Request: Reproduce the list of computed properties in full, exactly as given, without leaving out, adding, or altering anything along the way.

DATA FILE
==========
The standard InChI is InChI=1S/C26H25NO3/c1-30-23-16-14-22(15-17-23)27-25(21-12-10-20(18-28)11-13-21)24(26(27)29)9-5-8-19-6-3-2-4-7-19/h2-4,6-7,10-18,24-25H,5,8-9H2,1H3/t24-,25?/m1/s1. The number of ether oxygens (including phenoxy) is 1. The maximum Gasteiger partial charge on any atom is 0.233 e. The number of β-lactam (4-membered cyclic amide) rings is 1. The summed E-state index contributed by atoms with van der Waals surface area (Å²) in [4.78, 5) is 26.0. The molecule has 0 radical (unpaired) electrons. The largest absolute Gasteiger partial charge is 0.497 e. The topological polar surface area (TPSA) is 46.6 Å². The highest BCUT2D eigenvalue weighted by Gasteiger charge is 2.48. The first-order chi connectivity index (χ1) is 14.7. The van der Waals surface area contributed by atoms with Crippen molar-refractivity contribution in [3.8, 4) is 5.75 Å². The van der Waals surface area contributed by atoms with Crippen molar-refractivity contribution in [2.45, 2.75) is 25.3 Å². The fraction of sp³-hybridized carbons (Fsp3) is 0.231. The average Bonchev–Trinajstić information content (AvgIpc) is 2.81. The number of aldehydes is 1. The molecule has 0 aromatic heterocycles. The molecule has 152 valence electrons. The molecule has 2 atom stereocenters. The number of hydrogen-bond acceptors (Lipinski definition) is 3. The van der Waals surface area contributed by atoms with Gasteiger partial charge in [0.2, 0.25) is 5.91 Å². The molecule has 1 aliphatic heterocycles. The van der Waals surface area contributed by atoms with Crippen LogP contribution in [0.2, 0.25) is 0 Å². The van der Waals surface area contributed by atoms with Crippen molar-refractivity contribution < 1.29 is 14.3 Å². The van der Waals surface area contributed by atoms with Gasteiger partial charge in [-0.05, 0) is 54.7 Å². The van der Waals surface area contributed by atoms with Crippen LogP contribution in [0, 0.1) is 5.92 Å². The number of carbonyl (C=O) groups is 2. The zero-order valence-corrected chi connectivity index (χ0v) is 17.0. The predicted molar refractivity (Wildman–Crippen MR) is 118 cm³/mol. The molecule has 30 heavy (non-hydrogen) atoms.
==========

The standard InChI is InChI=1S/C26H25NO3/c1-30-23-16-14-22(15-17-23)27-25(21-12-10-20(18-28)11-13-21)24(26(27)29)9-5-8-19-6-3-2-4-7-19/h2-4,6-7,10-18,24-25H,5,8-9H2,1H3/t24-,25?/m1/s1. The number of ether oxygens (including phenoxy) is 1. The maximum Gasteiger partial charge on any atom is 0.233 e. The number of β-lactam (4-membered cyclic amide) rings is 1. The summed E-state index contributed by atoms with van der Waals surface area (Å²) in [4.78, 5) is 26.0. The molecule has 0 radical (unpaired) electrons. The largest absolute Gasteiger partial charge is 0.497 e. The topological polar surface area (TPSA) is 46.6 Å². The highest BCUT2D eigenvalue weighted by Gasteiger charge is 2.48. The first-order chi connectivity index (χ1) is 14.7. The van der Waals surface area contributed by atoms with Crippen molar-refractivity contribution in [3.8, 4) is 5.75 Å². The van der Waals surface area contributed by atoms with Crippen molar-refractivity contribution in [2.45, 2.75) is 25.3 Å². The fraction of sp³-hybridized carbons (Fsp3) is 0.231. The average Bonchev–Trinajstić information content (AvgIpc) is 2.81. The number of aldehydes is 1. The molecule has 0 aromatic heterocycles. The molecule has 152 valence electrons. The molecule has 2 atom stereocenters. The number of hydrogen-bond acceptors (Lipinski definition) is 3. The van der Waals surface area contributed by atoms with Gasteiger partial charge in [0.2, 0.25) is 5.91 Å². The molecule has 1 aliphatic heterocycles. The van der Waals surface area contributed by atoms with Crippen LogP contribution in [0.2, 0.25) is 0 Å². The van der Waals surface area contributed by atoms with Crippen molar-refractivity contribution < 1.29 is 14.3 Å². The van der Waals surface area contributed by atoms with Gasteiger partial charge in [-0.05, 0) is 54.7 Å². The van der Waals surface area contributed by atoms with Crippen LogP contribution in [0, 0.1) is 5.92 Å². The number of carbonyl (C=O) groups is 2. The zero-order valence-corrected chi connectivity index (χ0v) is 17.0. The predicted molar refractivity (Wildman–Crippen MR) is 118 cm³/mol. The molecule has 30 heavy (non-hydrogen) atoms.